Currently, votes by county election boards in Indiana must be unanimous to pass because the boards are made up of the county clerk and appointed representatives of the county’s Democratic and Republican parties. What that means is the one member minority often carries huge sway — as in Monroe County, where Republican Judith Smith-Ille has voted against incorporating vote centers on several occasions.
Columbus State Representative Milo Smith, also a Republican, says keeping the unanimous vote provision was the only way to move the bill allowing counties the option of vote centers through the Indiana General Assembly. He says getting more counties on board may take a change.
“Maybe we should allow the majority to decide whether or not we have vote centers,” Smith says. “That’s better than making it mandatory. That still gives them home rule.”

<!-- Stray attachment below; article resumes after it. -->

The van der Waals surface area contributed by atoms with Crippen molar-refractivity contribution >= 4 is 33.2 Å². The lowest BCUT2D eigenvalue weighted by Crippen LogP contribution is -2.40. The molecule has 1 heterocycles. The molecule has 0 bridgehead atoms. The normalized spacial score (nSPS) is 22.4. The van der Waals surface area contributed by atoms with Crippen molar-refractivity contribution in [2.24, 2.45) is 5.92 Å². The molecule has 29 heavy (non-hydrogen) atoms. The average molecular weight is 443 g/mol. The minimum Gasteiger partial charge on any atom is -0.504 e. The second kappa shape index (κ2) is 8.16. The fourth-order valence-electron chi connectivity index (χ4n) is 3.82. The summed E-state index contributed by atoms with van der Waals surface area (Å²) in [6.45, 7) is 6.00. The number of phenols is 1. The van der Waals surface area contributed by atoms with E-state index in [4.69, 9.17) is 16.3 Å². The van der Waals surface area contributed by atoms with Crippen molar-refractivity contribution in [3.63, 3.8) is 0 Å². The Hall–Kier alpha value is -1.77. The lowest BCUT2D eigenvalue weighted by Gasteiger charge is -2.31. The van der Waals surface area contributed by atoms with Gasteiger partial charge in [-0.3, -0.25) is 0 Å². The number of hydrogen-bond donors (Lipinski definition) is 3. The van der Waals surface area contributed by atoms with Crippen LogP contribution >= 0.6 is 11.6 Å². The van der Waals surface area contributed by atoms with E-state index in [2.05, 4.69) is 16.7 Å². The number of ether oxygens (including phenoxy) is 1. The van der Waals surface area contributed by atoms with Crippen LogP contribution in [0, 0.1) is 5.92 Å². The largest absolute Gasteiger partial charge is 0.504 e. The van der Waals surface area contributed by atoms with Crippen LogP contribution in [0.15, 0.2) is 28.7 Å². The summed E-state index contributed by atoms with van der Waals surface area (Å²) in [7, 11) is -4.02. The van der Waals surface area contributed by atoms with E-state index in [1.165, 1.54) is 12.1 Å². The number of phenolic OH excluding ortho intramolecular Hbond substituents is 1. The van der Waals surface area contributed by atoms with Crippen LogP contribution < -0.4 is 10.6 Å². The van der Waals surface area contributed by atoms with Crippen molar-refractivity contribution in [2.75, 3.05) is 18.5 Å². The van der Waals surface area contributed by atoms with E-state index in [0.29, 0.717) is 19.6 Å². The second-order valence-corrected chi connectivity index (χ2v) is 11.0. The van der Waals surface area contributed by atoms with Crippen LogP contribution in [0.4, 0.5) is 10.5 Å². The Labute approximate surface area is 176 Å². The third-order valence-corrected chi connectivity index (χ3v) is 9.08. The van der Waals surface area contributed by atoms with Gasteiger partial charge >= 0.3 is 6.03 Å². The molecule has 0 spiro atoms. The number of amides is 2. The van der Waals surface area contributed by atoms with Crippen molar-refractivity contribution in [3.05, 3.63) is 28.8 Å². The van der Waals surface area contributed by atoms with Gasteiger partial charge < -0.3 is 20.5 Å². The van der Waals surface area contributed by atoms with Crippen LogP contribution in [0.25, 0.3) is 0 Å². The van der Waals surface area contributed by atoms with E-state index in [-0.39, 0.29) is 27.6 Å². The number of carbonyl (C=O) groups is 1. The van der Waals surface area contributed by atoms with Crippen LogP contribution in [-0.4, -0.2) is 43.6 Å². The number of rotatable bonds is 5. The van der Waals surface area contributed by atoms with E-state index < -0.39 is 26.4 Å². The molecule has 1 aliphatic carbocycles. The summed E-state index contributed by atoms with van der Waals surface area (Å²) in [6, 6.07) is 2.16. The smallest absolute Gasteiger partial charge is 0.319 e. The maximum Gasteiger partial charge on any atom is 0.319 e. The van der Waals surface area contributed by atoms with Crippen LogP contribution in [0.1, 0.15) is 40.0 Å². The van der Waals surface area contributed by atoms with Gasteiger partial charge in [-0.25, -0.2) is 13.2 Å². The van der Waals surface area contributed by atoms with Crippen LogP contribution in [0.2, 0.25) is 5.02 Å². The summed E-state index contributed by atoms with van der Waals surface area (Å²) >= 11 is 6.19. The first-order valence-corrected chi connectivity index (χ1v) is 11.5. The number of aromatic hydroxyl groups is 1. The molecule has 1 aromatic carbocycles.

But Smith says there may be a different solution posed in each of Indiana’s 92 counties. In Hendricks County, Clerk Cindy Spence says there’s support for vote centers, but not until after the 2012 presidential election and only for certain parts of the county.
“I could see implementing it for maybe the east side of the county – maybe central and east side,” she says. “But the west side is very rural. We would have to use the precincts for the west side. It just would not make sense.”
A report from the Indiana Fiscal Policy Institute shows every county in the state would save money using vote centers, with the cost of holding an election cut by more than half in some counties.